With M. Night Shyamalan's Glass opening in theaters everywhere next week, the upcoming film looks to cross over the filmmaker's 2000 movie Unbreakable and 2016's Split. A bit of a commercial and critical disappointment when first released, Unbreakable earned only $95 million at the domestic box office on a production budget of $75 million while holding a critics' score of 69 percent on review aggregate site Rotten Tomatoes.
While the film's overseas box office performance saved it from being a flop, it languished in DVD bargain bins for years, like the many comic books the film and its characters draw inspiration from. And that's largely because Unbreakable was released several years too early; the first post-modern superhero movie before the box office-topping genre truly began to rule cinemas around the world.
It's important to remember the context of when Unbreakable was first released, nearly 19 years ago. It was a far cry from 2018, which enjoyed a record-breaking box office for superhero movies and saw the genre honored with several Golden Globe nominations and wins.
The only major superhero films released before Shyamalan's film still in the general public's memory would have been the first Blade and X-Men films, with the inaugural X-Men film only four months old at the time, not even available on home video. Warner Bros. had not released a superhero film since 1997's Batman and Robin, with Christopher Nolan's Batman Begins considered a bit of a risk by the studio when it was released years later in 2005. Sony's Spider-Man was still in pre-production at the time, with Sam Raimi having just signed on to helm the original film.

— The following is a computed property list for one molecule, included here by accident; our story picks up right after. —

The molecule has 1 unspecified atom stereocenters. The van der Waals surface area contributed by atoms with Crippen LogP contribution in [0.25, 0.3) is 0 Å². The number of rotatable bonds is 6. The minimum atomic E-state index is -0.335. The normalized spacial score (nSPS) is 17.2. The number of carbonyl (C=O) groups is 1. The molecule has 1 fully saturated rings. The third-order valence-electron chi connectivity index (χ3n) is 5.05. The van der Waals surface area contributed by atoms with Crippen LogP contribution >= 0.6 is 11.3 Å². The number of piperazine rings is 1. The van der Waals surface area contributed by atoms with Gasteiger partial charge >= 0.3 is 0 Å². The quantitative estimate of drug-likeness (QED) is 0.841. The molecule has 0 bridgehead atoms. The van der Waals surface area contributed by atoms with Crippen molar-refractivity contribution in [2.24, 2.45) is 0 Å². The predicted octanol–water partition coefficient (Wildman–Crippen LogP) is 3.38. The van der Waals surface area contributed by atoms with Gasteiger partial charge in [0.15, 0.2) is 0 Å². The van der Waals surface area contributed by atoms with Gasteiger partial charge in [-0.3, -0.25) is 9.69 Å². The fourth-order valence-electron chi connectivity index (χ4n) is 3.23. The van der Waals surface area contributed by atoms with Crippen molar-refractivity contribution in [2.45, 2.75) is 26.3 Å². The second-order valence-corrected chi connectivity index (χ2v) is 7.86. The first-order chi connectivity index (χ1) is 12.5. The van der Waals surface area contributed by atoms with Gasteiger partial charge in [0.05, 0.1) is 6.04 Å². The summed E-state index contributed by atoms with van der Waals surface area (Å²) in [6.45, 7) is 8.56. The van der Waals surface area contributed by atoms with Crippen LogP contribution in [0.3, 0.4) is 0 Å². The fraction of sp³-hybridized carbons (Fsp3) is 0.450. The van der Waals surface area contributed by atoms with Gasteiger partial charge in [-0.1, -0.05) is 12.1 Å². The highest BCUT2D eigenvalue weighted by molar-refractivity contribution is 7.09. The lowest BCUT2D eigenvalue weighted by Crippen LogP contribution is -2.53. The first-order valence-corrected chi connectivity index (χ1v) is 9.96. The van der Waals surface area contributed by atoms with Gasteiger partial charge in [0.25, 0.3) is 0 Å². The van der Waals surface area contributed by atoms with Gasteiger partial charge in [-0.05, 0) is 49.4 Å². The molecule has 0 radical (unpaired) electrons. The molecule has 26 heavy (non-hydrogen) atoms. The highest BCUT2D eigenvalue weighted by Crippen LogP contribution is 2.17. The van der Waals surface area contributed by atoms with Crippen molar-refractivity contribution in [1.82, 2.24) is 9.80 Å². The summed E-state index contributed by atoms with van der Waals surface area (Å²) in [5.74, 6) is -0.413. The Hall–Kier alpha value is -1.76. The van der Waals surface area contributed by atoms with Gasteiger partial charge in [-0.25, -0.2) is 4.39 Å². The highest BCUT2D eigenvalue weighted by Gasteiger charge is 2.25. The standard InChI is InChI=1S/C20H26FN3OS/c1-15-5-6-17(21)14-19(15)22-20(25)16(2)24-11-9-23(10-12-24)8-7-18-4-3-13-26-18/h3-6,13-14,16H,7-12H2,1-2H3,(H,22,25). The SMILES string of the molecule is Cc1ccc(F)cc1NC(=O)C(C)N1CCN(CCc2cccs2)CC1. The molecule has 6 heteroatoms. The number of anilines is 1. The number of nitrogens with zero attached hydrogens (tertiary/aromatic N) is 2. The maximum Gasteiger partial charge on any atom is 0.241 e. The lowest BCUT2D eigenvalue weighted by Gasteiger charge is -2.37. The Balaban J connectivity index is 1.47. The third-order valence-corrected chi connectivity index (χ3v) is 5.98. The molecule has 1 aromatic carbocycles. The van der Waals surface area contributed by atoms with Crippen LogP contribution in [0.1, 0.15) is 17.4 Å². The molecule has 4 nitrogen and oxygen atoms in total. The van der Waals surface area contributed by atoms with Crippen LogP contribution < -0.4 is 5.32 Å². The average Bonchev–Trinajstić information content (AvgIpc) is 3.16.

The entire genre was still dismissed by studio execs and producers until 2008 brought us the first superhero film to earn $1 billion (The Dark Knight) and the advent of the Marvel Cinematic Universe with Iron Man and The Incredible Hulk. To that end, Unbreakable, despite its heavy comic book inspiration and narrative tropes, was marketed by the studio as a psychological thriller rather than a superhero movie against Shyamalan's wishes, the studio looking to distance themselves from the genre while capitalizing on expectations set by the filmmaker's previous success, The Sixth Sense. Ironically, the studio in question was Buena Vista Pictures, a subsidiary of Disney, years before the parent company purchased Marvel Entertainment in 2009.
While there are certainly aspects of suspense films and thrillers in Unbreakable, Shyamalan is clearly informed and influenced by superhero comic books. This is evident from the film's cinematography, with shots framed similarly to comic book panels and characters symbolized vibrantly by different colors, with Bruce Willis' David Dunn often linked to green while Samuel L. Jackson's Elijah Price is connected to purple.